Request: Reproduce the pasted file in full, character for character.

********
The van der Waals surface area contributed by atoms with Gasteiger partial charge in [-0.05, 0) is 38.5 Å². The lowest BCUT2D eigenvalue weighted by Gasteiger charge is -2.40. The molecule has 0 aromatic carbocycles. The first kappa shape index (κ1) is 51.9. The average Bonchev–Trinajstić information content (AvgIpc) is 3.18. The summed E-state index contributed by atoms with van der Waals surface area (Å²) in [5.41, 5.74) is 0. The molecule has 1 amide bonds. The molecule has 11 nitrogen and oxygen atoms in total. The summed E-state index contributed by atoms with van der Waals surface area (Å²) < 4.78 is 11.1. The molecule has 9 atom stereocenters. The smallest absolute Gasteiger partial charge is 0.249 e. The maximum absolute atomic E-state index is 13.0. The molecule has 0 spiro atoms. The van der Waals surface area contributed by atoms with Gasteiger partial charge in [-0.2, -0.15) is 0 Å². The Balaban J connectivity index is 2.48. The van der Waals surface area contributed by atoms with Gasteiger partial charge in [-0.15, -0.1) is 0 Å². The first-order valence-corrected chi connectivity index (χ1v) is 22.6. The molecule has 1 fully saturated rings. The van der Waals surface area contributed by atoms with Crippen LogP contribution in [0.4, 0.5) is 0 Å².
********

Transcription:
The van der Waals surface area contributed by atoms with Gasteiger partial charge in [-0.05, 0) is 38.5 Å². The lowest BCUT2D eigenvalue weighted by Gasteiger charge is -2.40. The molecule has 0 aromatic carbocycles. The first kappa shape index (κ1) is 51.9. The average Bonchev–Trinajstić information content (AvgIpc) is 3.18. The summed E-state index contributed by atoms with van der Waals surface area (Å²) in [5.41, 5.74) is 0. The molecule has 1 amide bonds. The molecule has 11 nitrogen and oxygen atoms in total. The summed E-state index contributed by atoms with van der Waals surface area (Å²) < 4.78 is 11.1. The molecule has 9 atom stereocenters. The smallest absolute Gasteiger partial charge is 0.249 e. The maximum absolute atomic E-state index is 13.0. The molecule has 0 spiro atoms. The van der Waals surface area contributed by atoms with Gasteiger partial charge in [-0.2, -0.15) is 0 Å². The Balaban J connectivity index is 2.48. The van der Waals surface area contributed by atoms with Gasteiger partial charge in [-0.15, -0.1) is 0 Å². The first-order valence-corrected chi connectivity index (χ1v) is 22.6. The molecule has 1 fully saturated rings. The van der Waals surface area contributed by atoms with Crippen LogP contribution in [0.4, 0.5) is 0 Å².